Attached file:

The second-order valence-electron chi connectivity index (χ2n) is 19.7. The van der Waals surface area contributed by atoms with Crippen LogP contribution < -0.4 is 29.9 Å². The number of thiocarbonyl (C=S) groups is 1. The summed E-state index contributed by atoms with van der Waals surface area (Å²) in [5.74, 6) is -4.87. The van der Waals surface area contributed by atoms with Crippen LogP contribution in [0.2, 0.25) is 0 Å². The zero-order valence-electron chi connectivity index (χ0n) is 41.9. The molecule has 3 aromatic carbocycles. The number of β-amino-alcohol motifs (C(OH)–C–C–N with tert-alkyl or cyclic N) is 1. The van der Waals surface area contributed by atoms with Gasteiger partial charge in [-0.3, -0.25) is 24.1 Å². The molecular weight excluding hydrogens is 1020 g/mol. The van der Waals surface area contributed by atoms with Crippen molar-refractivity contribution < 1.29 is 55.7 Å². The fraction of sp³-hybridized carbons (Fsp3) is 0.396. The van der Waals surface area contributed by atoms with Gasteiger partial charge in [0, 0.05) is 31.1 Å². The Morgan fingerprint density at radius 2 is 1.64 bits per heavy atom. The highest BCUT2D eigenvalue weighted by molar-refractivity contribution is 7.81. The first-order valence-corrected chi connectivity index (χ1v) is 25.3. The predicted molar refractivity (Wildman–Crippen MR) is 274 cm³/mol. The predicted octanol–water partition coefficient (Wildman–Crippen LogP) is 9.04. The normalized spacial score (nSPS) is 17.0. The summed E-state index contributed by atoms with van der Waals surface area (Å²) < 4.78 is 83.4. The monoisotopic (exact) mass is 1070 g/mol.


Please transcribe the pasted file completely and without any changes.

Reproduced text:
The second-order valence-electron chi connectivity index (χ2n) is 19.7. The van der Waals surface area contributed by atoms with Crippen LogP contribution < -0.4 is 29.9 Å². The number of thiocarbonyl (C=S) groups is 1. The summed E-state index contributed by atoms with van der Waals surface area (Å²) in [5.74, 6) is -4.87. The van der Waals surface area contributed by atoms with Crippen LogP contribution in [0.2, 0.25) is 0 Å². The zero-order valence-electron chi connectivity index (χ0n) is 41.9. The molecule has 3 aromatic carbocycles. The number of β-amino-alcohol motifs (C(OH)–C–C–N with tert-alkyl or cyclic N) is 1. The van der Waals surface area contributed by atoms with Gasteiger partial charge in [-0.3, -0.25) is 24.1 Å². The molecular weight excluding hydrogens is 1020 g/mol. The van der Waals surface area contributed by atoms with Crippen molar-refractivity contribution < 1.29 is 55.7 Å². The fraction of sp³-hybridized carbons (Fsp3) is 0.396. The van der Waals surface area contributed by atoms with Gasteiger partial charge in [0, 0.05) is 31.1 Å². The Morgan fingerprint density at radius 2 is 1.64 bits per heavy atom. The highest BCUT2D eigenvalue weighted by molar-refractivity contribution is 7.81. The first-order valence-corrected chi connectivity index (χ1v) is 25.3. The predicted molar refractivity (Wildman–Crippen MR) is 274 cm³/mol. The predicted octanol–water partition coefficient (Wildman–Crippen LogP) is 9.04. The normalized spacial score (nSPS) is 17.0. The summed E-state index contributed by atoms with van der Waals surface area (Å²) < 4.78 is 83.4. The monoisotopic (exact) mass is 1070 g/mol.